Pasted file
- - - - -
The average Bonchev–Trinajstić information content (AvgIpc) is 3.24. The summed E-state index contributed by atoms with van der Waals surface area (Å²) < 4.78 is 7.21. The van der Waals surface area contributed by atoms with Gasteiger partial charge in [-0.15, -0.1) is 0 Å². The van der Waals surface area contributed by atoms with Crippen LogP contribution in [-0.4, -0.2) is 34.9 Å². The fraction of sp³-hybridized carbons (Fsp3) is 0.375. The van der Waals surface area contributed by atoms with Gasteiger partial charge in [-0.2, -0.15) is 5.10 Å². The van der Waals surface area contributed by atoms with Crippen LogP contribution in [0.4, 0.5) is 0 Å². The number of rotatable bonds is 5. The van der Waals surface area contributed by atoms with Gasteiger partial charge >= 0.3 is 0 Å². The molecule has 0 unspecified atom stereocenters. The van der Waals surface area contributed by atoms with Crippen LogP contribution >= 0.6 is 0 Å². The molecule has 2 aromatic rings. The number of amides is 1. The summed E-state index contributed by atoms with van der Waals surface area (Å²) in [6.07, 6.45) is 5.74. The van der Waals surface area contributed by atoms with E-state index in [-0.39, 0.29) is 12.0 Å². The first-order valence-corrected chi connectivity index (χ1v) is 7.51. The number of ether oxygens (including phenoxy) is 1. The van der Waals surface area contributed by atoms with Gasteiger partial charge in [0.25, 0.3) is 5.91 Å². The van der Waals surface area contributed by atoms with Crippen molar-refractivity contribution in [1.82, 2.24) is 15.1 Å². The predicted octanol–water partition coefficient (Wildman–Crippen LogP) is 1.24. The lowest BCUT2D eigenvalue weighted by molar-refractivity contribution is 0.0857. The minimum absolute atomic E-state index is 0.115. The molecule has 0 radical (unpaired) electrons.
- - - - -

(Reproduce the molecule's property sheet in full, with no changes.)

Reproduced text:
The average Bonchev–Trinajstić information content (AvgIpc) is 3.24. The summed E-state index contributed by atoms with van der Waals surface area (Å²) < 4.78 is 7.21. The van der Waals surface area contributed by atoms with Gasteiger partial charge in [-0.15, -0.1) is 0 Å². The van der Waals surface area contributed by atoms with Crippen LogP contribution in [-0.4, -0.2) is 34.9 Å². The fraction of sp³-hybridized carbons (Fsp3) is 0.375. The van der Waals surface area contributed by atoms with Gasteiger partial charge in [-0.2, -0.15) is 5.10 Å². The van der Waals surface area contributed by atoms with Crippen LogP contribution in [0.4, 0.5) is 0 Å². The number of rotatable bonds is 5. The van der Waals surface area contributed by atoms with Gasteiger partial charge >= 0.3 is 0 Å². The molecule has 0 unspecified atom stereocenters. The van der Waals surface area contributed by atoms with Crippen LogP contribution >= 0.6 is 0 Å². The molecule has 2 aromatic rings. The number of amides is 1. The summed E-state index contributed by atoms with van der Waals surface area (Å²) in [6.07, 6.45) is 5.74. The van der Waals surface area contributed by atoms with E-state index in [-0.39, 0.29) is 12.0 Å². The first-order valence-corrected chi connectivity index (χ1v) is 7.51. The number of ether oxygens (including phenoxy) is 1. The van der Waals surface area contributed by atoms with Gasteiger partial charge in [0.25, 0.3) is 5.91 Å². The van der Waals surface area contributed by atoms with Crippen molar-refractivity contribution in [1.82, 2.24) is 15.1 Å². The predicted octanol–water partition coefficient (Wildman–Crippen LogP) is 1.24. The lowest BCUT2D eigenvalue weighted by molar-refractivity contribution is 0.0857. The minimum absolute atomic E-state index is 0.115. The molecule has 0 radical (unpaired) electrons.